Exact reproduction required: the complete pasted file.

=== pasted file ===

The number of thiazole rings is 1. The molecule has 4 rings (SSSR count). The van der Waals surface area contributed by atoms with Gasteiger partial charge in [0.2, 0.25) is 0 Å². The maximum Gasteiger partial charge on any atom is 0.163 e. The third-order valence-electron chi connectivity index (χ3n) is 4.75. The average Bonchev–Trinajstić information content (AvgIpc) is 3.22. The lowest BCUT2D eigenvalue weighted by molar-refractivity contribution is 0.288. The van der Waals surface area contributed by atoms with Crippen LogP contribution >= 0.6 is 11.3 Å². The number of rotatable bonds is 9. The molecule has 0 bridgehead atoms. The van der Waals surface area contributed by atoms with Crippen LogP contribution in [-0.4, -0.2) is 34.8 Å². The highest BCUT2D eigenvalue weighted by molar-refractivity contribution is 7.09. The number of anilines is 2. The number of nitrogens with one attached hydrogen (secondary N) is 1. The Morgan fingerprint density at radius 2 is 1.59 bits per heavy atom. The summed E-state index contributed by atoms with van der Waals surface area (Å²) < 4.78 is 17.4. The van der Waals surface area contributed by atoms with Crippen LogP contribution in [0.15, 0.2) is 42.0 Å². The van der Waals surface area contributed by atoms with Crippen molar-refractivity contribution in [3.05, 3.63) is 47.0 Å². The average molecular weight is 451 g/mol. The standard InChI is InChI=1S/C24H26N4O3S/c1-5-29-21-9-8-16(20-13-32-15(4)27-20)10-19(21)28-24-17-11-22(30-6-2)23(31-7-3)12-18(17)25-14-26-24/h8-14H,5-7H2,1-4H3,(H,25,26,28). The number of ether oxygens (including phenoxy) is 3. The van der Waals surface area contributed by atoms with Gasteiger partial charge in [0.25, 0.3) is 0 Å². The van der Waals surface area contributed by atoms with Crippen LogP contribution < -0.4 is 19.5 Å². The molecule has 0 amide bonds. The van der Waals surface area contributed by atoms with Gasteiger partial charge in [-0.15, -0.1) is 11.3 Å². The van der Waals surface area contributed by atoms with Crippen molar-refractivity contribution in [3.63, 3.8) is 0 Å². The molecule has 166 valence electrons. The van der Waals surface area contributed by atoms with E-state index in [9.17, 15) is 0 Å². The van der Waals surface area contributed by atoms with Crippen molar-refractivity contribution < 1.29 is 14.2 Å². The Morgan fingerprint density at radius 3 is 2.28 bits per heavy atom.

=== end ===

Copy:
The number of thiazole rings is 1. The molecule has 4 rings (SSSR count). The van der Waals surface area contributed by atoms with Gasteiger partial charge in [0.2, 0.25) is 0 Å². The maximum Gasteiger partial charge on any atom is 0.163 e. The third-order valence-electron chi connectivity index (χ3n) is 4.75. The average Bonchev–Trinajstić information content (AvgIpc) is 3.22. The lowest BCUT2D eigenvalue weighted by molar-refractivity contribution is 0.288. The van der Waals surface area contributed by atoms with Crippen LogP contribution >= 0.6 is 11.3 Å². The number of rotatable bonds is 9. The molecule has 0 bridgehead atoms. The van der Waals surface area contributed by atoms with Crippen LogP contribution in [-0.4, -0.2) is 34.8 Å². The highest BCUT2D eigenvalue weighted by molar-refractivity contribution is 7.09. The number of anilines is 2. The number of nitrogens with one attached hydrogen (secondary N) is 1. The Morgan fingerprint density at radius 2 is 1.59 bits per heavy atom. The summed E-state index contributed by atoms with van der Waals surface area (Å²) < 4.78 is 17.4. The van der Waals surface area contributed by atoms with Crippen LogP contribution in [0.15, 0.2) is 42.0 Å². The van der Waals surface area contributed by atoms with Crippen molar-refractivity contribution in [3.05, 3.63) is 47.0 Å². The average molecular weight is 451 g/mol. The standard InChI is InChI=1S/C24H26N4O3S/c1-5-29-21-9-8-16(20-13-32-15(4)27-20)10-19(21)28-24-17-11-22(30-6-2)23(31-7-3)12-18(17)25-14-26-24/h8-14H,5-7H2,1-4H3,(H,25,26,28). The number of ether oxygens (including phenoxy) is 3. The van der Waals surface area contributed by atoms with Gasteiger partial charge in [0.25, 0.3) is 0 Å². The van der Waals surface area contributed by atoms with Crippen LogP contribution < -0.4 is 19.5 Å². The molecule has 0 amide bonds. The van der Waals surface area contributed by atoms with Gasteiger partial charge in [-0.15, -0.1) is 11.3 Å². The van der Waals surface area contributed by atoms with Crippen molar-refractivity contribution in [3.63, 3.8) is 0 Å². The molecule has 166 valence electrons. The van der Waals surface area contributed by atoms with E-state index in [9.17, 15) is 0 Å². The van der Waals surface area contributed by atoms with Crippen molar-refractivity contribution < 1.29 is 14.2 Å². The Morgan fingerprint density at radius 3 is 2.28 bits per heavy atom.